Duncan Writes

Adventures of a part-time traveller.

Celebrity Infinity – Disembarkation

05 July 2013

Tonights entry will be a short (OK… I just finished and it’s not so short…) post covering the disembarkation procedure in use on Celebrity Infinity, along with some comments on the end of cruise experience at Harwich International Port.  There aren’t any photos (sorry!)  At the request of some forum members, I will also talk a little bit more about my workflow used while doing this blogging cruise, and some things to consider when deciding whether to go for any future blogging cruises offered by Cruise.co.uk

Disembarkation at Harwich

The disembarkation process that Celebrity employed both on Eclipse and Infinity seems quite good.  We received a questionnaire about half way through this cruise asking us to confirm our onward travel arrangements and, where necessary, specify a preferred departure time.  For those guests who had parked their cars at the port, there was really only one option.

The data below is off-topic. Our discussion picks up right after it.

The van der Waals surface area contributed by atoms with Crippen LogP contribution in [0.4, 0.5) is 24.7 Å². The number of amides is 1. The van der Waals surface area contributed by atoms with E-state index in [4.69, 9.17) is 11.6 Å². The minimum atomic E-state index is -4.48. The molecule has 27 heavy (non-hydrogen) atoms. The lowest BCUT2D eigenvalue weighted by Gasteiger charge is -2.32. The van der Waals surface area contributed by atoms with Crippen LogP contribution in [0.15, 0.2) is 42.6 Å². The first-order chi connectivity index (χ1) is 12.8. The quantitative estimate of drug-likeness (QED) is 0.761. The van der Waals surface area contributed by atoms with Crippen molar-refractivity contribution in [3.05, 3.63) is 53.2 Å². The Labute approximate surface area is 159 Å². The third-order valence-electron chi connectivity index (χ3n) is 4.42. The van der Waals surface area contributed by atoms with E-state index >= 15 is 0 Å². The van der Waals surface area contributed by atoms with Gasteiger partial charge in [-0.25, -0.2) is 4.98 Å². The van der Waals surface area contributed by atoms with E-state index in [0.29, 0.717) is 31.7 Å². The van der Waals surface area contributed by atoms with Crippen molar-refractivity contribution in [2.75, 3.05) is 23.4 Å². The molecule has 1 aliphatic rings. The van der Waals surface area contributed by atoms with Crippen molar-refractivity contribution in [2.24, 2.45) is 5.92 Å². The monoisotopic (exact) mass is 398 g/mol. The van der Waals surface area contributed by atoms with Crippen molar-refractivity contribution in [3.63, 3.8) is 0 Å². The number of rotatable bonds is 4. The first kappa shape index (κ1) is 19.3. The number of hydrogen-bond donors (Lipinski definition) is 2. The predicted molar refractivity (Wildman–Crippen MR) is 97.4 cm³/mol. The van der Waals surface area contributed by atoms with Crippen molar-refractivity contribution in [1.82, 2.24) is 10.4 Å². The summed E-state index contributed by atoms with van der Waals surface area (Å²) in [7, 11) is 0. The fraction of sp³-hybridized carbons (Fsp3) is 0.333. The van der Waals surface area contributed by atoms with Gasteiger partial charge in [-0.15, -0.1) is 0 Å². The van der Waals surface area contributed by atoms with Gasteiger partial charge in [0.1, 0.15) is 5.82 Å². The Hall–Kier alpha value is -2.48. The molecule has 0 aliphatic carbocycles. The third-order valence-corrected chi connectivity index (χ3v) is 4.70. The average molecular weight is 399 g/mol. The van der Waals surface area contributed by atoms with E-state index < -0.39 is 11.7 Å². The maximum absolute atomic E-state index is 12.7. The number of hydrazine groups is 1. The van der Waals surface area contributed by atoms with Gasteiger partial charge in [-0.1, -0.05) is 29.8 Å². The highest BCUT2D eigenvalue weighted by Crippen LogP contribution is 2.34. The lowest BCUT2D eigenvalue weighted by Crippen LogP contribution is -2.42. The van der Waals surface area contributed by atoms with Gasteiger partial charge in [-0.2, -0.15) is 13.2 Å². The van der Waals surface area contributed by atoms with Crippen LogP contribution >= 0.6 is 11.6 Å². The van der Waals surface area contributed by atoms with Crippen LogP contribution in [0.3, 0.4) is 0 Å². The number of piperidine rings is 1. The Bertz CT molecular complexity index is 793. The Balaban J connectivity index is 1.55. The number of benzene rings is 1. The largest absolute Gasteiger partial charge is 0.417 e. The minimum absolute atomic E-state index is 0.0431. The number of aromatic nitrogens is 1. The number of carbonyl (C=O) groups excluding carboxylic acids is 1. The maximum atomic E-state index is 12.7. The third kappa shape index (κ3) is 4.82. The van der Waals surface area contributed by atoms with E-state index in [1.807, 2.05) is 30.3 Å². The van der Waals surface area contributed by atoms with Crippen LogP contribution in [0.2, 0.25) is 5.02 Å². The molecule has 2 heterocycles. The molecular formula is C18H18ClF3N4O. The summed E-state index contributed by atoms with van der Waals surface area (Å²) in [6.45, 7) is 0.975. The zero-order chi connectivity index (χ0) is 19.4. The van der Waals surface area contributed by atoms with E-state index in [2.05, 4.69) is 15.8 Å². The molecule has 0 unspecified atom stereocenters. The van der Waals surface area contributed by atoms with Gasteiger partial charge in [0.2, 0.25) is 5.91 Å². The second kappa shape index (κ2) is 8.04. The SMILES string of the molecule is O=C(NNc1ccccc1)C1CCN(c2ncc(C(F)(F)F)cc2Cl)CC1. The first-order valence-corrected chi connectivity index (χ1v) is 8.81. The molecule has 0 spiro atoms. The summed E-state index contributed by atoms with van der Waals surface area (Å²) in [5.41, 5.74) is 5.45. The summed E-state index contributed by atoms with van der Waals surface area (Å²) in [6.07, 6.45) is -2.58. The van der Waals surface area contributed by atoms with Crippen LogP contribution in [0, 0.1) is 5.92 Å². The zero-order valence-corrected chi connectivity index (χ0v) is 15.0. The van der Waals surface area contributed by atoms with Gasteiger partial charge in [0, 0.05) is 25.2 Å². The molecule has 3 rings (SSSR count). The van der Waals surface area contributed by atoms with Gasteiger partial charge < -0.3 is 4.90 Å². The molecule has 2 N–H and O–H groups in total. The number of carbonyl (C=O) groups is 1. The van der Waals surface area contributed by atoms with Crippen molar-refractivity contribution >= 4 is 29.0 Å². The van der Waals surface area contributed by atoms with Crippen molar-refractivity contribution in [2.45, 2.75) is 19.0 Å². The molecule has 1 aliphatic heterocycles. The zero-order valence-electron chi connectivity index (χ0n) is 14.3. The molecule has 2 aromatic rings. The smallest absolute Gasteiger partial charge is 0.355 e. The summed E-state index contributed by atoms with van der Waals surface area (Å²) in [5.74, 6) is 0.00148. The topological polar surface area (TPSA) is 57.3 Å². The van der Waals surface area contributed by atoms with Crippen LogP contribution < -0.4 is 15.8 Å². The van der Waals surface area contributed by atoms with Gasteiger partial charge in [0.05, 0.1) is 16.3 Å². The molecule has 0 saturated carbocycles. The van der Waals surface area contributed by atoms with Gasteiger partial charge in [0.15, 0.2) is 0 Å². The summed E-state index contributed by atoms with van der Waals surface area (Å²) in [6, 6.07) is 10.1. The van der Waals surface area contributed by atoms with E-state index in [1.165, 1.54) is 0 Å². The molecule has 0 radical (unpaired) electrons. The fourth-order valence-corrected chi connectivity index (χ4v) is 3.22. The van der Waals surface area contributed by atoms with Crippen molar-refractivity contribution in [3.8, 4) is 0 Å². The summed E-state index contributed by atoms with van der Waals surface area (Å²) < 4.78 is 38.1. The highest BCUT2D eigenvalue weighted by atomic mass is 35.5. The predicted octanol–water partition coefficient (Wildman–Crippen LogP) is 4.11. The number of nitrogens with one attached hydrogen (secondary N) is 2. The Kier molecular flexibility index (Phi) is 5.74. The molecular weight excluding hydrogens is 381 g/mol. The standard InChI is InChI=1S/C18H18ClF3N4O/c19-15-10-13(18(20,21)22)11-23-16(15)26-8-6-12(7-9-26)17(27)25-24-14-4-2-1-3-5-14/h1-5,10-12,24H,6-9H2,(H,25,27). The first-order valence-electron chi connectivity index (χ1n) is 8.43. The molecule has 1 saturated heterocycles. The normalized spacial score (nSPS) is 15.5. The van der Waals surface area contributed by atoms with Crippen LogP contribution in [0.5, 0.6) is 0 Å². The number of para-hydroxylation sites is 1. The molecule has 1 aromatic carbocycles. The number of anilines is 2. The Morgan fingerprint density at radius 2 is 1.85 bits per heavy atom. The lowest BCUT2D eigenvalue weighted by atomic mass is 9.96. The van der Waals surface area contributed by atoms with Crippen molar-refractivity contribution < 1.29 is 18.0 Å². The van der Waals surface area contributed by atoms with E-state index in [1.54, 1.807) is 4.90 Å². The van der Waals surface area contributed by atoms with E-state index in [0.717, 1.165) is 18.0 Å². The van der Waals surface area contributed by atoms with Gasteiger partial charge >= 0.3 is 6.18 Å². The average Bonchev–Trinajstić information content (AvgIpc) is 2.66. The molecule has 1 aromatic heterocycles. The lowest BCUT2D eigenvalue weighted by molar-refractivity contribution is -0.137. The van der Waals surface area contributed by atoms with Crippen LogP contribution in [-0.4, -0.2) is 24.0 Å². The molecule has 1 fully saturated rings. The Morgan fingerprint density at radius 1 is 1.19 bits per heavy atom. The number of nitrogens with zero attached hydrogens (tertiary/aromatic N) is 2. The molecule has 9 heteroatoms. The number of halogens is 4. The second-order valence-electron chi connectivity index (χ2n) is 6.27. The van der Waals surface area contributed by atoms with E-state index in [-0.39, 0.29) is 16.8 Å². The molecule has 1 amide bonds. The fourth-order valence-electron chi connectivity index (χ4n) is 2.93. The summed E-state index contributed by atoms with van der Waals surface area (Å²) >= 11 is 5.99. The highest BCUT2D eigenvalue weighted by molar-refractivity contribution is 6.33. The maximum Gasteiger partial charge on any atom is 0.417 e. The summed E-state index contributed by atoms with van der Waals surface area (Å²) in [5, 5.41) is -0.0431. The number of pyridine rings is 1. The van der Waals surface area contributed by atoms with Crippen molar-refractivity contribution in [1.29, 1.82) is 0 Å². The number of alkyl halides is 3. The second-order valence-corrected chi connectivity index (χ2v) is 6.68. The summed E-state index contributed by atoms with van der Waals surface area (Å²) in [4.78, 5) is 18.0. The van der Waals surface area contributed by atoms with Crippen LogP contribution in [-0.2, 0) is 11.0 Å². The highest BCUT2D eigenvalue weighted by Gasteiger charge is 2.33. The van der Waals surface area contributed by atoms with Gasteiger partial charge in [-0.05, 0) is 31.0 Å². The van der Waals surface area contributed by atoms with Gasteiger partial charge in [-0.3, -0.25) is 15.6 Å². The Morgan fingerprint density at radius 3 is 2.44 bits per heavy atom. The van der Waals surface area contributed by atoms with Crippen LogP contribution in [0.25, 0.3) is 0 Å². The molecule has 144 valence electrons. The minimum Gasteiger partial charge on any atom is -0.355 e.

Two days before disembarkation, you receive an envelope in your stateroom with everything you need for a smooth departure from the ship.  This includes your numbered luggage tags, and a letter confirming the meeting place and time of departure.  We were allocated 07:15, and asked to be in Rendez-Vous at this time.  All staterooms must be vacated by 08:00, and breakfast finishes at 08:30 at the latest.  Don’t make the mistake we made on Eclipse and select a late departure time – you’ll just sit around with nothing to do until you are called!

In the morning we were up early and decided to skip breakfast.  As a result, we were ready to leave at 06:50 and noticed that the gangway was open.  There was no issue with us leaving the ship at this time, so we decided to get an early start on our journey home by collecting our carry-off bags and leaving the ship.  What I didn’t know at this time was that the shuttle bus to the car park doesn’t start until 07:00, so we had 10 minutes of waiting around in the much less elegant hanger that is Harwich Cruise Terminal.